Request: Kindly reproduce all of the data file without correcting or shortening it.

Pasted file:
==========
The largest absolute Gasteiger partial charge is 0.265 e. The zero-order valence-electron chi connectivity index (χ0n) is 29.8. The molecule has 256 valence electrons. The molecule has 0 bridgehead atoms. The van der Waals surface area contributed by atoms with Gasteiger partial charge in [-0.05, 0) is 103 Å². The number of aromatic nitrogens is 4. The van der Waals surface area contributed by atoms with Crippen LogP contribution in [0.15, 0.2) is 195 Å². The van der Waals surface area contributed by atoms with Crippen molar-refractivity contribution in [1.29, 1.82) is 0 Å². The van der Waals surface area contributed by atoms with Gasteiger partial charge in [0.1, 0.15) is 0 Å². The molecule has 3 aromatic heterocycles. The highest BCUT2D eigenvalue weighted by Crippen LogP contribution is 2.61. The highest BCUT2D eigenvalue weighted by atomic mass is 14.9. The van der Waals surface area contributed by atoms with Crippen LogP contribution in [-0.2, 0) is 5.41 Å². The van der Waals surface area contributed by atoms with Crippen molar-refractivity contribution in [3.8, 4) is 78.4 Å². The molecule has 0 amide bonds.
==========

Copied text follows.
The largest absolute Gasteiger partial charge is 0.265 e. The zero-order valence-electron chi connectivity index (χ0n) is 29.8. The molecule has 256 valence electrons. The molecule has 0 bridgehead atoms. The van der Waals surface area contributed by atoms with Gasteiger partial charge in [-0.05, 0) is 103 Å². The number of aromatic nitrogens is 4. The van der Waals surface area contributed by atoms with Crippen LogP contribution in [0.15, 0.2) is 195 Å². The van der Waals surface area contributed by atoms with Crippen molar-refractivity contribution in [1.29, 1.82) is 0 Å². The van der Waals surface area contributed by atoms with Gasteiger partial charge in [0.1, 0.15) is 0 Å². The molecule has 3 aromatic heterocycles. The highest BCUT2D eigenvalue weighted by Crippen LogP contribution is 2.61. The highest BCUT2D eigenvalue weighted by atomic mass is 14.9. The van der Waals surface area contributed by atoms with Crippen LogP contribution in [-0.2, 0) is 5.41 Å². The van der Waals surface area contributed by atoms with Crippen molar-refractivity contribution in [3.8, 4) is 78.4 Å². The molecule has 0 amide bonds.